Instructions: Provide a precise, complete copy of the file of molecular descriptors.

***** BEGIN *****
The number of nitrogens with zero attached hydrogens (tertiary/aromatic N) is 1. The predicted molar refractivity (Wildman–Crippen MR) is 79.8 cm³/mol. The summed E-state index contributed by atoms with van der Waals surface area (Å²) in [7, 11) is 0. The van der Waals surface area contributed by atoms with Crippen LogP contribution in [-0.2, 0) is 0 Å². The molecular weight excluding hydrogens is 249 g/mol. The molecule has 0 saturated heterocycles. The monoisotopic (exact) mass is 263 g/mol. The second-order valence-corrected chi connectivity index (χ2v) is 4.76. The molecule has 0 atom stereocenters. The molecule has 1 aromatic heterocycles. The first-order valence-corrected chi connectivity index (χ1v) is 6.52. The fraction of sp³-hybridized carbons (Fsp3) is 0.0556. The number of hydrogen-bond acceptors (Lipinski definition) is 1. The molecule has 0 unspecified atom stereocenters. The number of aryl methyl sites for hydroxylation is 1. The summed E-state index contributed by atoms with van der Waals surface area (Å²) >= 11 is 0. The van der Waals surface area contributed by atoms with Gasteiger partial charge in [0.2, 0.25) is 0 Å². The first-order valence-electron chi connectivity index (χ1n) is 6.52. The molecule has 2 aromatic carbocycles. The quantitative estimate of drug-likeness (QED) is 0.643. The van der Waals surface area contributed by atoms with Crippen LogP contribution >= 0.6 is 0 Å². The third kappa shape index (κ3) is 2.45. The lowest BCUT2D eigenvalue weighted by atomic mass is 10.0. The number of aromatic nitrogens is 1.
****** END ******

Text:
The number of nitrogens with zero attached hydrogens (tertiary/aromatic N) is 1. The predicted molar refractivity (Wildman–Crippen MR) is 79.8 cm³/mol. The summed E-state index contributed by atoms with van der Waals surface area (Å²) in [7, 11) is 0. The van der Waals surface area contributed by atoms with Crippen LogP contribution in [-0.2, 0) is 0 Å². The molecular weight excluding hydrogens is 249 g/mol. The molecule has 0 saturated heterocycles. The monoisotopic (exact) mass is 263 g/mol. The second-order valence-corrected chi connectivity index (χ2v) is 4.76. The molecule has 0 atom stereocenters. The molecule has 1 aromatic heterocycles. The first-order valence-corrected chi connectivity index (χ1v) is 6.52. The fraction of sp³-hybridized carbons (Fsp3) is 0.0556. The number of hydrogen-bond acceptors (Lipinski definition) is 1. The molecule has 0 unspecified atom stereocenters. The number of aryl methyl sites for hydroxylation is 1. The summed E-state index contributed by atoms with van der Waals surface area (Å²) >= 11 is 0. The van der Waals surface area contributed by atoms with Gasteiger partial charge in [0.2, 0.25) is 0 Å². The first-order valence-electron chi connectivity index (χ1n) is 6.52. The molecule has 2 aromatic carbocycles. The quantitative estimate of drug-likeness (QED) is 0.643. The van der Waals surface area contributed by atoms with Crippen LogP contribution >= 0.6 is 0 Å². The third kappa shape index (κ3) is 2.45. The lowest BCUT2D eigenvalue weighted by atomic mass is 10.0. The number of aromatic nitrogens is 1.